It was more like a movie premiere than the launch of a higher education recruitment campaign.
Celebrities from the worlds of film, TV and fashion joined politicians and businessmen for a glitzy gala party at the Park Royal Hotel in New Delhi to help promote British universities and colleges in India.
The British Council organised the glamorous gathering to hear British high commissioner Sir Rob Young announce a new undergraduate and vocational scholarships scheme as "the most significant step taken in the past decade to increase very substantially the number of Indian students going to the UK".
The scheme will offer 300 scholarships, bursaries and fee reductions worth more than Pounds 700,000 in 60 institutions that have come together to support the initiative.
It was launched at the celebrity bash, along with a new identity for UK education - "Education@UK: The best you can be" - as part of the government campaign to attract 50,000 more HE students and 25,000 more FE students to Britain by 2005.
The new scholarships add to a range of measures designed to ease access, including streamlining the visa application process, websites and e-recruitment services and improved arrangements for overseas students to take on term-time or vacation work.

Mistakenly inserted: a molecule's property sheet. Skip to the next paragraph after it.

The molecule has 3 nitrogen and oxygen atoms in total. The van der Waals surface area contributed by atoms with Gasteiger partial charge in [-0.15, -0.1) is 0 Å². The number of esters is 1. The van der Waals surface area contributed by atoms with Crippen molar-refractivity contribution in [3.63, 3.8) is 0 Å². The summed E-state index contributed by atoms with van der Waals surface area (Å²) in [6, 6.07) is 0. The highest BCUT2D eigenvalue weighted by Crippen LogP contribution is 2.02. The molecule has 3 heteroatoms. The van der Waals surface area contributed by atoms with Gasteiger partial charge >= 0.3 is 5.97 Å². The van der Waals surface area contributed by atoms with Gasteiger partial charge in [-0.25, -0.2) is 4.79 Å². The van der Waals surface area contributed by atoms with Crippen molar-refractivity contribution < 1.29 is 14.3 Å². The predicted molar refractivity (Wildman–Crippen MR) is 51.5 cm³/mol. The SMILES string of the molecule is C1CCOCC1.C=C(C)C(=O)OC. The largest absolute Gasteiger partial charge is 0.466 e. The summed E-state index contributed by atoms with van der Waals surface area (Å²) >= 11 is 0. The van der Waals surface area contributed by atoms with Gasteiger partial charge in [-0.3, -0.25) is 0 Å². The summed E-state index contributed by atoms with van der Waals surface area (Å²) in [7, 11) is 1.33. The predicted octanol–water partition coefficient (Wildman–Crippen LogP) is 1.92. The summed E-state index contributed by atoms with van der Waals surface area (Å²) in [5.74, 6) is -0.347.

British Council director Colin Perchard said there were now more than 6,000 young Indians in British schools, universities and colleges. They have been attracted by the quality and range of courses and facilities and by the "happening" lifestyle, he said.
Among the partygoers was the Indian former Miss World, Diana Hayden, who is studying for a postgraduate diploma at the Drama Studio in London. She told The THES she chose to study in the UK rather than the US "because the standard of education in Britain is so high and very well respected across the world".
She added: "I lived in the UK for two years after I won Miss World and I loved it. There is such a buzz, so many opportunities."